As Cora flees, first to North Carolina, which has established a slave-free white supremacist state with enforcement tactics reminiscent of the Holocaust, and later to Indiana, Ridgeway remains relentlessly in pursuit. At one point, he catches her and tosses her in his wagon along with Jasper, an escaped slave whose ceaseless singing irritates Ridgeway so badly that he finally does the calculations, decides to forfeit the bounty from Jasper’s owner, and just shoots the slave in the head. It’s a chilling moment, for Cora as well as the reader, a realization that while the slave-catcher would personally benefit no more from shooting a runaway than from simply letting him go free, he still would choose to end the slave man’s life in bondage. “I’m a notion of order,” he tells Cora. “The slave that disappears ― it’s a notion, too. Of hope.”
The depressing drawback to Whitehead’s compelling, fluid blend of historical and speculative fiction, and his brilliant collapsing-together of time and place, might just be that so many readers today have been taught too little about America’s true, unvarnished history of slavery to easily spot how much gruesome truth the novel holds up, unflinchingly, to the light. And yet these glimpses of a buried history, too little discussed, embedded in Whitehead’s daringly crafted novel, should inspire more of us to keep talking, keep learning and keep reading.
In the journey of Cora, one determined and ingenious yet all-too-vulnerable woman, The Underground Railroad doesn’t present simply one journey from slave to free, one escape, one life of torment. This isn’t a neat narrative with a winning white savior or an indomitable black escapee at its heart; it resists optimism and a comfortable conclusion. Instead, Whitehead layers in racial injustices and atrocities typical of different times and places, and in doing so reveals the full range of how such crimes can be perpetrated.
Some were so shocking they may seem straight out of a slasher novel, others more insidious, but the relentless inhumanity toward black people in America changed only in presentation. Even once you’ve escaped, Cora comes to realize, you aren’t necessarily free.
The Bottom Line:
The Underground Railroad is an instant classic that makes vivid the darkest, most horrific corners of America’s history of brutality against black people.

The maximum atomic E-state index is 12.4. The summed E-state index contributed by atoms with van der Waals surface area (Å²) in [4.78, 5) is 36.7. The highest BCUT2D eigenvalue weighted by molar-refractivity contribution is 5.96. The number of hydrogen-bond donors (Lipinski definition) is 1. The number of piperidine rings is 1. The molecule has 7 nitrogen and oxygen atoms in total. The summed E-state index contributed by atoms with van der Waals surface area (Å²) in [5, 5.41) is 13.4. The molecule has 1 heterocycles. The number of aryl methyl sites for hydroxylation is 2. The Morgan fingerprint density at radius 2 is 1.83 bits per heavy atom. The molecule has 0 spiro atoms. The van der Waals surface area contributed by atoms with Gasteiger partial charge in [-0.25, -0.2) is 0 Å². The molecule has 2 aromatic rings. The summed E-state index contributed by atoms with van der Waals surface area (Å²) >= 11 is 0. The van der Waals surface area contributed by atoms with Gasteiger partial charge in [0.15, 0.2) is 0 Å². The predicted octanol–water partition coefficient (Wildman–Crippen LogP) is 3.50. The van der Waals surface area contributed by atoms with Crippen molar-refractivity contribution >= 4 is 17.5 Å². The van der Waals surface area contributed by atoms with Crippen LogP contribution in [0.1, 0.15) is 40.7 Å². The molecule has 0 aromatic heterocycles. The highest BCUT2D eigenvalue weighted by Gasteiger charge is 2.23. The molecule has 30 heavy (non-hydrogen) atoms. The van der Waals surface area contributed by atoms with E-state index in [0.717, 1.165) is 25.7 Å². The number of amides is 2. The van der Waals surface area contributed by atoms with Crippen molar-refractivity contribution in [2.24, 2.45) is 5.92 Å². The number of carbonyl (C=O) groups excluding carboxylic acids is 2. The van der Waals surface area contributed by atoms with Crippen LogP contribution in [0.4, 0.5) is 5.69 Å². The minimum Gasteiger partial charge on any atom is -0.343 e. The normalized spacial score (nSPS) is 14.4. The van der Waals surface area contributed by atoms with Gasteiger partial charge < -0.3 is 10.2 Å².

What other reviewers think:
The New York Times: “[I]t is carefully built and stunningly daring; it is also, both in expected and unexpected ways, dense, substantial and important.”
NPR: “The Underground Railroad is an American masterpiece, as much a searing document of a cruel history as a uniquely brilliant work of fiction.”
Who wrote it?
Colson Whitehead has previously published several novels, including Zone One, The Intuitionist, John Henry Days, and Sag Harbor. He has been a finalist for the Pulitzer Prize and has received a MacArthur Fellowship and a Guggenheim Fellowship, among other honors.
Who will read it?
Readers who love dark speculative fiction, books that explore the jagged edges of America’s racial divide, and anyone who wants to read a really f**king great book.
“The first time Caesar approached Cora about running north, she said no.”
“Ridgeway watched them stagger down the gangplanks, rheumy and bewildered, overcome by the city. The possibilities lay before these pilgrims like a banquet, and they’d been so hungry their whole lives. They’d never seen the likes of this, but they’d leave their mark on this new land, as surely as those famous souls at Jamestown, making it theirs through unstoppable racial logic. If niggers were supposed to have their freedom, they wouldn’t be in chains. If the red man was supposed to keep hold of his land, it’d still be his. If the white man wasn’t destined to take this new world, he wouldn’t own it now.”
The Underground Railroad
by Colson Whitehead
Published Aug. 2, 2016
The Bottom Line is a weekly review combining plot description and analysis with fun tidbits about the book.